The talk went down really well (Phil asked me to speak at another conference within 60 seconds of finishing) and I got a ton of positive feedback from speakers and attendees afterwards.

However, I was scheduled to do an all-day workshop the following day.

8 hours of me. Teaching.

I failed miserably.

Teaching is completely different to speaking and I screwed it up. I didn’t know how to prepare for something that long, and foolishly thought that I could spend time with everyone critiquing and working on their marketing campaigns. That would be super valuable as it’s always been when I’ve done shorter sessions, and has the potential for big impacts for those concerned.

It didn’t work. Hardly anyone had actual landing pages that I could critique. Those who did were in Polish. I felt embarrassed, and I didn’t deliver.

It took me a couple of weeks to get over that. Professionally, I don’t fuck up. I don’t fuck up because I try really hard to be exceptional at everything I do. I can honestly say that this workshop was the low point of my 17-year career.

That sucked. And yes, it’s taken me weeks to get over it, partially get over it. It’ll nip at me for a long time I think. (Update 4 years later — it still gets to me).

Minneapolis, Minnesota. June 27, 2014.

I thought I was going to puke in my bed.

Nope. Just my mouth.

Why am I here? Rand Fishkin and Lee Odden are the keynotes. Rand is a friend. He’s also one of the marketing world’s biggest names when it comes to public speaking. He’s a walking keynote.

You might have read about the Milwaukee gig above and surmised that this life is all cotton-candy (conference snacks usually suck) and red carpets (sadly not). Yeah, there is always fun after the event. Every time. But the work that happens before the event is so different to anything I’ve done in my previous 12-ish roles.

I arrived at my hotel 7 hours late from Montreal after Air Canada overbooked my connecting flight through Toronto. This meant I missed the speaker’s dinner (something I really enjoy as it’s a chance to meet some pretty special people). More importantly, I’d lost the opportunity to get familiarized with my surroundings and my hotel, and to practice a couple of times in my room before hitting the hay.

Blaharp. Blaharp.

What! Already?

Sigh. Fuck. Shit. Wank. Piss.

(Those are verbal thoughts, not actions).

Here we go again. Do I really have to get up at 6am. Do I really have to practice now? Before I eat breakfast? I don’t eat breakfast so that’s a bullshit reaction. It’s hard to practice this early. But in truth it’s only hard to get started.

If I can drag myself up and click start on Keynote on my laptop, within a moment I’m right there. Dancing before my imaginary audience, running through anecdotes (and the room), making sure that when I run from right to left, it appropriately signals a movement of left to right for the audience. Red button, green button. Right hand, left hand. Don’t turn around and look at the projection, it looks amateur. Click as you speak, nail the timing.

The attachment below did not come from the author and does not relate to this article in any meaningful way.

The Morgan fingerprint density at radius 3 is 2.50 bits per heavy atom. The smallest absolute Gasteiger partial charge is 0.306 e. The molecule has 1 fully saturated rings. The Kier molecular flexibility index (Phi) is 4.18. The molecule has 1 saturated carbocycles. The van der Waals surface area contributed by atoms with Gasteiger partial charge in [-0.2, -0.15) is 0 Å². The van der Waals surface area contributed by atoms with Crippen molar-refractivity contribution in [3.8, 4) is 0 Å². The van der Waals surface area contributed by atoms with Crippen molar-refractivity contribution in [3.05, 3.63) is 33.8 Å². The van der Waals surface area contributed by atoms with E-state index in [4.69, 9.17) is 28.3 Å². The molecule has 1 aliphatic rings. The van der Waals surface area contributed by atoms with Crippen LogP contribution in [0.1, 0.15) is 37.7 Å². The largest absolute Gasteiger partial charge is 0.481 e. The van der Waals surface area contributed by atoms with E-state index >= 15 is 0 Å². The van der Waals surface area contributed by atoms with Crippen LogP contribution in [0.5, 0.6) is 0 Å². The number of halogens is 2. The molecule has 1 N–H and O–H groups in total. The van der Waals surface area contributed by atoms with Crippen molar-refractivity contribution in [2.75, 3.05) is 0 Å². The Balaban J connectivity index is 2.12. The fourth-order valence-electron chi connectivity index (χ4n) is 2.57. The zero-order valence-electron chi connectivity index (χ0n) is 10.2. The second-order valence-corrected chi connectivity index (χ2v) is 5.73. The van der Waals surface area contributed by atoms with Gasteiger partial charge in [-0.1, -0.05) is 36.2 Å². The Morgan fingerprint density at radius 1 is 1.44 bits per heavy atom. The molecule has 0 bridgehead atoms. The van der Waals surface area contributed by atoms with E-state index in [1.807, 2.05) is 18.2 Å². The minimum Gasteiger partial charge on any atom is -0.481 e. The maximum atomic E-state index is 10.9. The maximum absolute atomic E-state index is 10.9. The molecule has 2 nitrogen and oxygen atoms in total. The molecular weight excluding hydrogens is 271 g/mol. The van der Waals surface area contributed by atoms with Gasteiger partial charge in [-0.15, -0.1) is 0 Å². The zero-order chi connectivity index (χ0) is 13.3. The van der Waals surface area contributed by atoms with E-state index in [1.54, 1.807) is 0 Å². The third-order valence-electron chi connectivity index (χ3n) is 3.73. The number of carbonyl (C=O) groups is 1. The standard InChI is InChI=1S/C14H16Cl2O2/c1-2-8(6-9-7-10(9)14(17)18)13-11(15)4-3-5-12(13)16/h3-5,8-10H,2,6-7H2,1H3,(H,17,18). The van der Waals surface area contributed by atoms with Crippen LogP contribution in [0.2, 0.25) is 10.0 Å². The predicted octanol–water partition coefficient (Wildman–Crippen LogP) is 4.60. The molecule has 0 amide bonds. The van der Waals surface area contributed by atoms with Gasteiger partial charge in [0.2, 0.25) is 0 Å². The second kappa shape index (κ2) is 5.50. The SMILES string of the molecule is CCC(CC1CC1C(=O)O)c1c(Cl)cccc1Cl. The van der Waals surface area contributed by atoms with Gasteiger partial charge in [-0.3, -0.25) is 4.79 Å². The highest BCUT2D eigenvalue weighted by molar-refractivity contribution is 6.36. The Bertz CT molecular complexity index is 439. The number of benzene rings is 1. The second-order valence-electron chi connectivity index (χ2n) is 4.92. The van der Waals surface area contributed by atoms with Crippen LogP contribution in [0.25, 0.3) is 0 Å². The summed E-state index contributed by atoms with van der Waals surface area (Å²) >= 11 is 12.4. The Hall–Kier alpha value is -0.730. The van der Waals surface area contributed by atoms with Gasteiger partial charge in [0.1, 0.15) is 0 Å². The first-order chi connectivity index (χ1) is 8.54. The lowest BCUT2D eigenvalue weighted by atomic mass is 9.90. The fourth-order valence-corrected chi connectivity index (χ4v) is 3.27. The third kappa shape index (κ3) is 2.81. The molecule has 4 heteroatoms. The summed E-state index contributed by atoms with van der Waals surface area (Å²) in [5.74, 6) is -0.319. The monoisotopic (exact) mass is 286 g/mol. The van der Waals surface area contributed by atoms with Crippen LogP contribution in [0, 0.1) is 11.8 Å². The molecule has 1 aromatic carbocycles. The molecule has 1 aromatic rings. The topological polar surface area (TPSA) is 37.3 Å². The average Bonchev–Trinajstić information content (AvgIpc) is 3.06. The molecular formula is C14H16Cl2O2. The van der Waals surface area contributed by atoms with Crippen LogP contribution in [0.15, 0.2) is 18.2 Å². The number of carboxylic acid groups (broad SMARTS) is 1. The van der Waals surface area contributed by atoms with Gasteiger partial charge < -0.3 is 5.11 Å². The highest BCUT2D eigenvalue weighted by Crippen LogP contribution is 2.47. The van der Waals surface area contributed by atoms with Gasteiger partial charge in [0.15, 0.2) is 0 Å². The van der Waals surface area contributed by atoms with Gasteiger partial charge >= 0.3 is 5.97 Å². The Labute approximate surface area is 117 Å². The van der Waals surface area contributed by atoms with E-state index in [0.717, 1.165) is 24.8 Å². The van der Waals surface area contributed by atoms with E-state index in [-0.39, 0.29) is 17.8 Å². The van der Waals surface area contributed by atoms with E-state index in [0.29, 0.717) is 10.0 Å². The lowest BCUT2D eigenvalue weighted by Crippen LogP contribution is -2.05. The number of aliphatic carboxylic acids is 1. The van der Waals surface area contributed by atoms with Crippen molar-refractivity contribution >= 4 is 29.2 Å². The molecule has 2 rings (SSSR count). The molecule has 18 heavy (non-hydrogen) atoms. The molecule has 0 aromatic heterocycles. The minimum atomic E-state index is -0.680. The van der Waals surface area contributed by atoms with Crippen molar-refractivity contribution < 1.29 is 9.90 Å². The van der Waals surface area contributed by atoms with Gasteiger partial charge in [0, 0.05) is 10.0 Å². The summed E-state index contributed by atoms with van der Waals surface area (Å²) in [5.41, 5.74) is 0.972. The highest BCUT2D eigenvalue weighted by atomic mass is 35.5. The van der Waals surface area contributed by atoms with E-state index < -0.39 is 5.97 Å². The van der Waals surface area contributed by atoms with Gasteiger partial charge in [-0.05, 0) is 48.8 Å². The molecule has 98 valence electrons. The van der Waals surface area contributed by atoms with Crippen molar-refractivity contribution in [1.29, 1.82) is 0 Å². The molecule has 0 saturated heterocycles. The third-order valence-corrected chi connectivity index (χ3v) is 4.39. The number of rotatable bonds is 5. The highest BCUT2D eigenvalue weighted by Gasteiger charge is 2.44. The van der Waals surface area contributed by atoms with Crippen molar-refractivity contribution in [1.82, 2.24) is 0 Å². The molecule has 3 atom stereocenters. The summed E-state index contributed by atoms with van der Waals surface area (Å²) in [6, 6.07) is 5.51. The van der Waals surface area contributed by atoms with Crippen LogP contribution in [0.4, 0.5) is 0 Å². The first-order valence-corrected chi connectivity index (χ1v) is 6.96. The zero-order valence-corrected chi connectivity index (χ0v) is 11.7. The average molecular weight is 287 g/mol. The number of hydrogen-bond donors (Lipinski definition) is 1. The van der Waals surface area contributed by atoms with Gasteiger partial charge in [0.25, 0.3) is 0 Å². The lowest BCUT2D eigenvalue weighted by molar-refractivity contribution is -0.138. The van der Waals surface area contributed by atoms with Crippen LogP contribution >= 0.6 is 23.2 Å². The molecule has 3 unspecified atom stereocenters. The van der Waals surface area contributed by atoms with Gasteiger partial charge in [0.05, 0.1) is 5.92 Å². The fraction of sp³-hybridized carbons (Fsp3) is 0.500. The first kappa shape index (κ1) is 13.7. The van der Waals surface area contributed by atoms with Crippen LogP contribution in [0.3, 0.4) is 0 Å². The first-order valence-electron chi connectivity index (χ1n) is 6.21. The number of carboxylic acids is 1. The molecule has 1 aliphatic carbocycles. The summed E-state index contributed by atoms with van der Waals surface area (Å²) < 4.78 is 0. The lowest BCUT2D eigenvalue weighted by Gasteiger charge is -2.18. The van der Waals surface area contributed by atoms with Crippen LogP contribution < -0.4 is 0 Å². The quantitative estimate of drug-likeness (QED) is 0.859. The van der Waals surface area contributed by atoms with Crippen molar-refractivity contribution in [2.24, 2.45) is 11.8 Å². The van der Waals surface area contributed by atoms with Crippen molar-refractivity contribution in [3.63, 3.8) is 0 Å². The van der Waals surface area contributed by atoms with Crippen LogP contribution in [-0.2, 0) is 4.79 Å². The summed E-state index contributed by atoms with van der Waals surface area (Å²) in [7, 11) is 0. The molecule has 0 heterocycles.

Three energy drinks into the day (it was 9:40am). I was all set to go, hoping that people would actually show up for my talk in a 2-track event.

I must say, Minneapolis was my favourite gig so far. The event was simple, very well run, I had a massive “Rand-is-on-the-card-reminder” stabbing me in the back of the head, that added some welcome tension, and I absolutely LOVED my talk. I think I nailed it.

I also found my #wordthatsbetterthanstrideorgroove.

From the feedback I’ve had from the organizers and attendees, it went down exceptionally well, so I really couldn’t be happier.

And yeah, I was trending on Twitter while my talk was going on.

The Minneapolis part of Twitter. But still.

The questions still looms: Why do I get such a sick self-loathing feeling whenever I have to speak?

Maybe I feel sick because I really, genuinely give a shit about the experience people will have.

When I walk out in front of an audience of marketers hungry for great insights, I need to couple great educational content with a great time. Can you imagine going to a conference where you actually had a great time, all day long? It should be the defacto way, but it’s not.

We’ve all sat in too many talks that bored us to the point of frustration/anger/nausea/sleep, and I don’t want anyone to feel those emotions when they come to one of my talks.

Involuntary defecation on the other hand, is a strong social signal of success. No wait, that’s fear. Involuntary urination! That’s laughter.

If I can’t entertain, educate and inspire, then I’m not doing my job.

There’s no way I’m not going to give every ounce of enthusiasm, effort, knowledge, humour (and foul language) that I can muster.

Because as soon as I’m 60 seconds into my talk, I absolutely LOVE every single moment.

I wouldn’t change it, I won’t trade it, and regardless of how shitty I feel when I wake up, I know that it’s just a necessary part of my new job.

I can’t wait for the next one.

Maybe you’ll be there.

The Big Payoff — 2017 Update

In 2016 I was the top rated speaker at 76% of the events I spoke at. Professionally speaking that’s incredible. It opens up a huge number of doors and opportunities, and is something that makes me immensely proud. But it’s not the biggest win for me.

The single greatest, most amazing thing to have come from becoming a public speaker was that one year later, I’d be on a stage in Vegas, and my (now) wife – Nicole Mintiens – was sitting in the crowd, waiting to see me speak after seeing me on the show Page Fights.

Speaking has changed my life, in every way, and I would encourage everyone to call bullshit on their own fear and do that first 7 minute gig.

About Oli Gardner

Unbounce.com Co-Founder Oli Gardner has seen more landing pages than anyone on the planet. He’s obsessed with identifying and reversing bad marketing practices, and his disdain for marketers who send campaign traffic to their homepage is legendary, resulting in landing page rants that can peel paint off an unpainted wall. A prolific international speaker, Oli is on a mission to rid the world of marketing mediocrity by using data-informed copywriting, design, interaction, and psychology to create a more delightful experience for marketers and customers alike.

Oli Gardner

Written by

Co-founder of @Unbounce. Wildlife photographer. Rocker.